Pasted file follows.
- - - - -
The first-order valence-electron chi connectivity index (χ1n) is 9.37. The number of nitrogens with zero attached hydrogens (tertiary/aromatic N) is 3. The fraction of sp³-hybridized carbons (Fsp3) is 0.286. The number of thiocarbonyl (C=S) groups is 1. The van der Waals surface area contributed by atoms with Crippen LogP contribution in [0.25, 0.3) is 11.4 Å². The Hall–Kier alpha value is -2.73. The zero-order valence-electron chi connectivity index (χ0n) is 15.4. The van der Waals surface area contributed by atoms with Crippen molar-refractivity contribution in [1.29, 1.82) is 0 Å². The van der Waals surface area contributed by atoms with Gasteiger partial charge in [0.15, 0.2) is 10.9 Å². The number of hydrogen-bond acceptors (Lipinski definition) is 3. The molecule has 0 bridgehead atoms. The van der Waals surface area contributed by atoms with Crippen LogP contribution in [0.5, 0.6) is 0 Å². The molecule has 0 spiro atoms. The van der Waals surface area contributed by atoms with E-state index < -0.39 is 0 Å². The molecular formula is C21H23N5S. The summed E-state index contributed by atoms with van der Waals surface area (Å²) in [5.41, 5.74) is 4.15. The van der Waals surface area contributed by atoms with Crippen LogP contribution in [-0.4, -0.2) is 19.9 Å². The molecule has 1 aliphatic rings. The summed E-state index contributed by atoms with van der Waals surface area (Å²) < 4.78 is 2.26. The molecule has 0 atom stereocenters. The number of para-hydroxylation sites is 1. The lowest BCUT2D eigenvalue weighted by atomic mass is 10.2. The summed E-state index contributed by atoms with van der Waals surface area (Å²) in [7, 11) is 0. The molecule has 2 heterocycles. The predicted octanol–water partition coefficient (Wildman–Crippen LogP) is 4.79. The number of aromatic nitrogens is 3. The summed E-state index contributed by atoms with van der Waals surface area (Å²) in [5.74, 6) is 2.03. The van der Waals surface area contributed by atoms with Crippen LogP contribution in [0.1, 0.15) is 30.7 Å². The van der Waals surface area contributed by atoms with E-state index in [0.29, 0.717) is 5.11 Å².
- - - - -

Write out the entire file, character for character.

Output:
The first-order valence-electron chi connectivity index (χ1n) is 9.37. The number of nitrogens with zero attached hydrogens (tertiary/aromatic N) is 3. The fraction of sp³-hybridized carbons (Fsp3) is 0.286. The number of thiocarbonyl (C=S) groups is 1. The van der Waals surface area contributed by atoms with Crippen LogP contribution in [0.25, 0.3) is 11.4 Å². The Hall–Kier alpha value is -2.73. The zero-order valence-electron chi connectivity index (χ0n) is 15.4. The van der Waals surface area contributed by atoms with Crippen molar-refractivity contribution in [1.29, 1.82) is 0 Å². The van der Waals surface area contributed by atoms with Gasteiger partial charge in [0.15, 0.2) is 10.9 Å². The number of hydrogen-bond acceptors (Lipinski definition) is 3. The molecule has 0 bridgehead atoms. The van der Waals surface area contributed by atoms with Crippen LogP contribution in [0.5, 0.6) is 0 Å². The molecule has 0 spiro atoms. The van der Waals surface area contributed by atoms with E-state index < -0.39 is 0 Å². The molecular formula is C21H23N5S. The summed E-state index contributed by atoms with van der Waals surface area (Å²) in [5.41, 5.74) is 4.15. The van der Waals surface area contributed by atoms with Crippen LogP contribution in [-0.4, -0.2) is 19.9 Å². The molecule has 1 aliphatic rings. The summed E-state index contributed by atoms with van der Waals surface area (Å²) < 4.78 is 2.26. The molecule has 0 atom stereocenters. The number of para-hydroxylation sites is 1. The lowest BCUT2D eigenvalue weighted by atomic mass is 10.2. The summed E-state index contributed by atoms with van der Waals surface area (Å²) in [7, 11) is 0. The molecule has 2 heterocycles. The predicted octanol–water partition coefficient (Wildman–Crippen LogP) is 4.79. The number of aromatic nitrogens is 3. The summed E-state index contributed by atoms with van der Waals surface area (Å²) in [5.74, 6) is 2.03. The van der Waals surface area contributed by atoms with Crippen LogP contribution in [0.1, 0.15) is 30.7 Å². The van der Waals surface area contributed by atoms with E-state index in [0.29, 0.717) is 5.11 Å².